Take the 2-minute tour ×
Super User is a question and answer site for computer enthusiasts and power users. It's 100% free, no registration required.

Have a look at this webpage - enclosed but not encrypted

For a three-dimensional phase-space plot, the sequence a, b, c, d, e, f, etc. can be used as space coordinates (a-b, b-c, c-d), (b-c, c-d, d-e), (c-d, d-e, e-f), etc. Patterns in the plot created reveal recurring relations between subsequent sequences. In this phase plot, 50,000 16-bit random numbers would produce an unstructured cloud of dots.

I want to do exactly the same kind of thing. I have a binary file (about 10 MB) and I'd like to create some nice gnuplot style graphs like they have on that web page.

What do I type into gnuplot to make that happen?

share|improve this question
    
What is the data in that file you want to display? The individual bytes? –  Jan Doggen Jul 26 '13 at 17:41
    
@JanDoggen - yes please. I want to recreate the plots as shown in the given website, but using my own data. I want to use their gnuplots as a test of some data that I have. –  jecniencikn Jul 26 '13 at 21:02

1 Answer 1

  1. Create a dump of your binary file in a format suitable for gnuplot. For convenience I used hexdump with a custom output format, which we need to store in a file, e.g. as gnuplot.hdp (in principle the format string can get passed via a command line option, but then we will run into too much nested quotes in the gnuplot script):

    $ cat gnuplot.hdp
    3/1 "%03d " "\n"
    
    $ hexdump -f gnuplot.hdp random.data | head -n 4
    236 027 076
    070 243 055
    047 115 211
    184 206 073
    
  2. Plot the data with gnuplot. In the simplest case, we plot bytes 1, 2, 3 and 4, 5, 6 etc. as x, y, z coordinates:

    set parametric
    unset border
    unset xtics
    unset ytics
    unset ztics
    splot "< hexdump -f gnuplot.hdp random.data" using ($1):($2):($3) notitle
    

    A file with random numbers shows -- not surprisingly -- a rather random scatter plot:

    enter image description here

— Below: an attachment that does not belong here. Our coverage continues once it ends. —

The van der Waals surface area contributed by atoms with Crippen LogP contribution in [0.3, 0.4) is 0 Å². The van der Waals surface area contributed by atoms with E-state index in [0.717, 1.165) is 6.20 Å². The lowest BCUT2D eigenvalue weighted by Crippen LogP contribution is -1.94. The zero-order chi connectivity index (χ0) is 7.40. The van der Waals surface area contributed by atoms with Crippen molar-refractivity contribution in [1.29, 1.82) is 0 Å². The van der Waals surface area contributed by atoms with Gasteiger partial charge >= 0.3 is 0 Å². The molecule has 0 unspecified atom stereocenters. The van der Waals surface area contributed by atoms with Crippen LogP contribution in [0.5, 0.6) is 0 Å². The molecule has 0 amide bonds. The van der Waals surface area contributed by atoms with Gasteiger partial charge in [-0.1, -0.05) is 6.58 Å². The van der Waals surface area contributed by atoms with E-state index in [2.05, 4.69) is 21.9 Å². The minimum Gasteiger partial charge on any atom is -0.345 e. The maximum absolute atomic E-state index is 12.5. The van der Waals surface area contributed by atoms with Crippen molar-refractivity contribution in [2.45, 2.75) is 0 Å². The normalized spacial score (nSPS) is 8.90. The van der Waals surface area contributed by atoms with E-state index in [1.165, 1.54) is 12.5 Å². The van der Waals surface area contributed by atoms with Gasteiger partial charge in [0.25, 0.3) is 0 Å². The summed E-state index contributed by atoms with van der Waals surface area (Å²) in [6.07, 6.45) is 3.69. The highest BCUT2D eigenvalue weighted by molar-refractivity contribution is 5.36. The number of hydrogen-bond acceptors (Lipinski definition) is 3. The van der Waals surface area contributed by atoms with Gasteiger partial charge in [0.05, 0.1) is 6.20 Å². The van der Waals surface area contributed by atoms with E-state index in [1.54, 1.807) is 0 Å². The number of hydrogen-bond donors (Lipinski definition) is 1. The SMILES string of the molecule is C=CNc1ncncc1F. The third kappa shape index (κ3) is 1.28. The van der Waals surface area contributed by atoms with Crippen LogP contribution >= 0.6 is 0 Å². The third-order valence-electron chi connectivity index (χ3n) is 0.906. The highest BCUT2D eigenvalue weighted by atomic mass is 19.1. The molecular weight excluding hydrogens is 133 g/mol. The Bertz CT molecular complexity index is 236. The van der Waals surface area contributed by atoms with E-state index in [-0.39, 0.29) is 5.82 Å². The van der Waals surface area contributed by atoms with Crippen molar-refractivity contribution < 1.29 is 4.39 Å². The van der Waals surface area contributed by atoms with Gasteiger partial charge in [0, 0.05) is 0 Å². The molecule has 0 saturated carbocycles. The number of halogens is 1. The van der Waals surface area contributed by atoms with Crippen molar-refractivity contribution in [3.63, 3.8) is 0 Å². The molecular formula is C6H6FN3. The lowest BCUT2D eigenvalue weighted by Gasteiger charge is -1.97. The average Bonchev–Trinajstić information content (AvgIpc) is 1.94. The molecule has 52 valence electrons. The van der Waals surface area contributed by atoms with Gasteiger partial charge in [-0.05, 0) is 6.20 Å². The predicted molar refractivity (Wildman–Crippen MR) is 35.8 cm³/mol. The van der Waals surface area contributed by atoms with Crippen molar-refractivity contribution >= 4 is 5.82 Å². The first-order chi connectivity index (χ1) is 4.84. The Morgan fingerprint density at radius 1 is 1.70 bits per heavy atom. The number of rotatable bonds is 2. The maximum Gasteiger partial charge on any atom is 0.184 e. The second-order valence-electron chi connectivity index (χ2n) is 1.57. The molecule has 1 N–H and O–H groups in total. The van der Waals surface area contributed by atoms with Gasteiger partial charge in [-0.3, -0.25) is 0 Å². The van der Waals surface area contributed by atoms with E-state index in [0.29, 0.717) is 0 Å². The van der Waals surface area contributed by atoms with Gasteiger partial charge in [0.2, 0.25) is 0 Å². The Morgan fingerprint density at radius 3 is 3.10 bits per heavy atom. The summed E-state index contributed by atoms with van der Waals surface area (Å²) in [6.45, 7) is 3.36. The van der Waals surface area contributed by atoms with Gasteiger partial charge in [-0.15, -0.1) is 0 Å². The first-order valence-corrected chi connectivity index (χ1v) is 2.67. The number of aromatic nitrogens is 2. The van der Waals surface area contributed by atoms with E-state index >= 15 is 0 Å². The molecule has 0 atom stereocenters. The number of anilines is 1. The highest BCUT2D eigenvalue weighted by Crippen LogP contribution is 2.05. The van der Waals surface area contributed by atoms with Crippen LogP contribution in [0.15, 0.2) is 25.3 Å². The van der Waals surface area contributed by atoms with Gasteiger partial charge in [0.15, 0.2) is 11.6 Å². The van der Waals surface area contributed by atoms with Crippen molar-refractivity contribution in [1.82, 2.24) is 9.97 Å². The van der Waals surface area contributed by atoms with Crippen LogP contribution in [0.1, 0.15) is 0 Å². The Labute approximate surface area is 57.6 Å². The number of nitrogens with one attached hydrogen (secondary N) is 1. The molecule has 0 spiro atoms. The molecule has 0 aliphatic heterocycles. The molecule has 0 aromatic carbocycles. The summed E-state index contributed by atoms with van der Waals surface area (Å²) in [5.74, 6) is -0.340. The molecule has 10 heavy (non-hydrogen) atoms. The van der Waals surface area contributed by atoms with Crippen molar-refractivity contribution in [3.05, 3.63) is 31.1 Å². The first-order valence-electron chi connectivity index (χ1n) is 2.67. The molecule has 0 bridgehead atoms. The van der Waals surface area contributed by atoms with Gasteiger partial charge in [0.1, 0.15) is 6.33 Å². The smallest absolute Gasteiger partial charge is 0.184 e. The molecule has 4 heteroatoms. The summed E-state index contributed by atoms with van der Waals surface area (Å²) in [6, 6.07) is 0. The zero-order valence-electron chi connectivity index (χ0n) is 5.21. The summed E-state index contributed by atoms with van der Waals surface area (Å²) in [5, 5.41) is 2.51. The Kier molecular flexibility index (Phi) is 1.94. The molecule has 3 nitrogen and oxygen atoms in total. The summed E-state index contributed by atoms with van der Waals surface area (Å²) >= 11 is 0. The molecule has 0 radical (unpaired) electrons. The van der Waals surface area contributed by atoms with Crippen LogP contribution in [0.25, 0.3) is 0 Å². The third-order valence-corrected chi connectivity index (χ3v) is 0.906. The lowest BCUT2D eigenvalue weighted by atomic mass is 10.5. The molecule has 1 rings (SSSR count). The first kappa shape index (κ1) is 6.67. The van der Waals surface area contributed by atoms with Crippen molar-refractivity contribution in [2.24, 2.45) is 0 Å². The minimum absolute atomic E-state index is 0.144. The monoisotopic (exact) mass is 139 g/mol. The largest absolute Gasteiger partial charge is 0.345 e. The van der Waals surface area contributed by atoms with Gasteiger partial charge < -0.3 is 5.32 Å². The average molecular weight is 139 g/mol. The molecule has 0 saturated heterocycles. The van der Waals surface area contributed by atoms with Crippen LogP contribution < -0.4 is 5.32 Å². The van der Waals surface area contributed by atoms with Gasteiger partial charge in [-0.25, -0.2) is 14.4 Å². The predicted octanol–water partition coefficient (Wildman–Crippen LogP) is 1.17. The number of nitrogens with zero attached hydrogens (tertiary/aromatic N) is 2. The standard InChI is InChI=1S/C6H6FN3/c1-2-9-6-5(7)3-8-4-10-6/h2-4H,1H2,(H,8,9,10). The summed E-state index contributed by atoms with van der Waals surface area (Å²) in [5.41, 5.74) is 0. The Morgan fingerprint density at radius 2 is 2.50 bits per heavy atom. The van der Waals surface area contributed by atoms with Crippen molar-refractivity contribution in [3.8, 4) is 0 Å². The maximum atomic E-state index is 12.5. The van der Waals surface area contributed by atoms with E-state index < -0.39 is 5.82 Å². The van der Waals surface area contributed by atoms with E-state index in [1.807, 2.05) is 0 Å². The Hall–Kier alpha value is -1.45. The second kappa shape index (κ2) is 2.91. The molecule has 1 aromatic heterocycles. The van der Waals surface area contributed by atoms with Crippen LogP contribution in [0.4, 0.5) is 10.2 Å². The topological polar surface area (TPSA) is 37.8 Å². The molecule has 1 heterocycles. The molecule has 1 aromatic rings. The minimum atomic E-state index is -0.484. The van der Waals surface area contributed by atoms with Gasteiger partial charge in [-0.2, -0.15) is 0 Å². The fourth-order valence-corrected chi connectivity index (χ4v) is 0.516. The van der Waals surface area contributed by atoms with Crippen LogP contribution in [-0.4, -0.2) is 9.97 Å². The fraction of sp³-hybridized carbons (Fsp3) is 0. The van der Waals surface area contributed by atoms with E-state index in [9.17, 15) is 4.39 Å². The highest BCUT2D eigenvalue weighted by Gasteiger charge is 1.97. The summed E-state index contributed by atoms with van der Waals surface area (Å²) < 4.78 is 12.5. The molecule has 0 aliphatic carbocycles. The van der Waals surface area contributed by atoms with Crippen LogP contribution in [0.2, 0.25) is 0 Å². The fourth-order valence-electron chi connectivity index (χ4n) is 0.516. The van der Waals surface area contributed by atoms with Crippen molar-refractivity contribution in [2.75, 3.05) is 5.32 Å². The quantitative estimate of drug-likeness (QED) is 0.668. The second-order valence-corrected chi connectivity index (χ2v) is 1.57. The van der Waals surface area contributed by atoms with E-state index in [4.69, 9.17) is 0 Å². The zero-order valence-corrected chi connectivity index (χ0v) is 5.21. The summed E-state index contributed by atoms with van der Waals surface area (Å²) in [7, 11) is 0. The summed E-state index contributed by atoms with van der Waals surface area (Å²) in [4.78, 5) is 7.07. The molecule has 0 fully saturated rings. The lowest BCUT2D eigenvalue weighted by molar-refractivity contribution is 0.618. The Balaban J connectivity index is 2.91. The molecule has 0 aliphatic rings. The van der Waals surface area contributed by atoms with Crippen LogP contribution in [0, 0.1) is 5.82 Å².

But if we use e.g. a badly compressed file, like a simple bitmap, we see a structure (here it's a line):

    enter image description here

  3. If we want to resemble the plot in the cited article a little better, we need 6/1 "%03d " "\n" as hexdump format, so that we get six bytes per line. And we have to extend the splot command in gnuplot:

    splot "< hexdump -f gnuplot.hdp random.data" u ($1-$2):($2-$3):($3-$4) ls 1 not, '' u ($2-$3):($3-$4):($4-$5) ls 1 not, '' u ($3-$4):($4-$5):($5-$6) ls 1 not
    

    gnuplot treats u as an abbreviation for using and not for notitle to keep things short.

    For the bitmap we get now a nice looking object;

    enter image description here

    the random data looks like that:

    enter image description here

  4. Be aware, that we analyze the data in blocks of 6 bytes, i.e. if only the 6th and 7th byte (or multiples of these) are correlated, the plots won't reveal that.

  5. gnuplot should handle a 10MB input file easily, but especially the rotation can get slow -- depending on your computing power.

share|improve this answer
    
This answer to the same question may be of interest to you. –  Schorsch Aug 7 '13 at 15:25

Your Answer

 
discard

By posting your answer, you agree to the privacy policy and terms of service.

Not the answer you're looking for? Browse other questions tagged or ask your own question.